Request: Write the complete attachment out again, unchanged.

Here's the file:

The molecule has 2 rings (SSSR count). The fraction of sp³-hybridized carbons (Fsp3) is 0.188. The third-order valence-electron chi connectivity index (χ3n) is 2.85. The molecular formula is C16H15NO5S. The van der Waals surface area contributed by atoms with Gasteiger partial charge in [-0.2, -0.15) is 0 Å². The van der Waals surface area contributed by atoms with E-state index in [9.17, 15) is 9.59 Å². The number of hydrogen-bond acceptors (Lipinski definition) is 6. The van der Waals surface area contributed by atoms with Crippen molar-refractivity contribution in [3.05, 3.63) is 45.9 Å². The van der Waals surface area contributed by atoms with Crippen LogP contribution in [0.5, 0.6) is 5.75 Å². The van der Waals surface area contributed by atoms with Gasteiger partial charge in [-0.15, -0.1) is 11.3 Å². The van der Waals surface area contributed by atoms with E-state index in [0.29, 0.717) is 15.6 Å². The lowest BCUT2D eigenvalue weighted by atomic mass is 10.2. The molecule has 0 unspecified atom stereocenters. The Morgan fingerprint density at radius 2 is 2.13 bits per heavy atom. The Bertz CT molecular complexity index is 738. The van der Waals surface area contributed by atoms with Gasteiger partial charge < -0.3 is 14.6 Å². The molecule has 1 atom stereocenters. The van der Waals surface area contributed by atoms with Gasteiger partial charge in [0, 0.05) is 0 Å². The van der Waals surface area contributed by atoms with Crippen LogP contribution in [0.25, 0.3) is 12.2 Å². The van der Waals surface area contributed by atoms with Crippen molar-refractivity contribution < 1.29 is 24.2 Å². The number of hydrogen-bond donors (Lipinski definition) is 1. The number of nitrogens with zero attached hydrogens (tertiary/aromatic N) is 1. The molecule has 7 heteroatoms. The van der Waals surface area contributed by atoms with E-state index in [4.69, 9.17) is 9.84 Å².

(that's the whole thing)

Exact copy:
The molecule has 2 rings (SSSR count). The fraction of sp³-hybridized carbons (Fsp3) is 0.188. The third-order valence-electron chi connectivity index (χ3n) is 2.85. The molecular formula is C16H15NO5S. The van der Waals surface area contributed by atoms with Gasteiger partial charge in [-0.2, -0.15) is 0 Å². The van der Waals surface area contributed by atoms with E-state index in [9.17, 15) is 9.59 Å². The number of hydrogen-bond acceptors (Lipinski definition) is 6. The van der Waals surface area contributed by atoms with Crippen molar-refractivity contribution in [3.05, 3.63) is 45.9 Å². The van der Waals surface area contributed by atoms with Crippen LogP contribution in [0.5, 0.6) is 5.75 Å². The van der Waals surface area contributed by atoms with Gasteiger partial charge in [-0.15, -0.1) is 11.3 Å². The van der Waals surface area contributed by atoms with E-state index in [0.29, 0.717) is 15.6 Å². The lowest BCUT2D eigenvalue weighted by atomic mass is 10.2. The molecule has 0 unspecified atom stereocenters. The Morgan fingerprint density at radius 2 is 2.13 bits per heavy atom. The Bertz CT molecular complexity index is 738. The van der Waals surface area contributed by atoms with Gasteiger partial charge < -0.3 is 14.6 Å². The molecule has 1 atom stereocenters. The van der Waals surface area contributed by atoms with Gasteiger partial charge in [0, 0.05) is 0 Å². The van der Waals surface area contributed by atoms with Crippen LogP contribution in [0.25, 0.3) is 12.2 Å². The van der Waals surface area contributed by atoms with Crippen molar-refractivity contribution < 1.29 is 24.2 Å². The number of hydrogen-bond donors (Lipinski definition) is 1. The number of nitrogens with zero attached hydrogens (tertiary/aromatic N) is 1. The molecule has 7 heteroatoms. The van der Waals surface area contributed by atoms with E-state index in [4.69, 9.17) is 9.84 Å².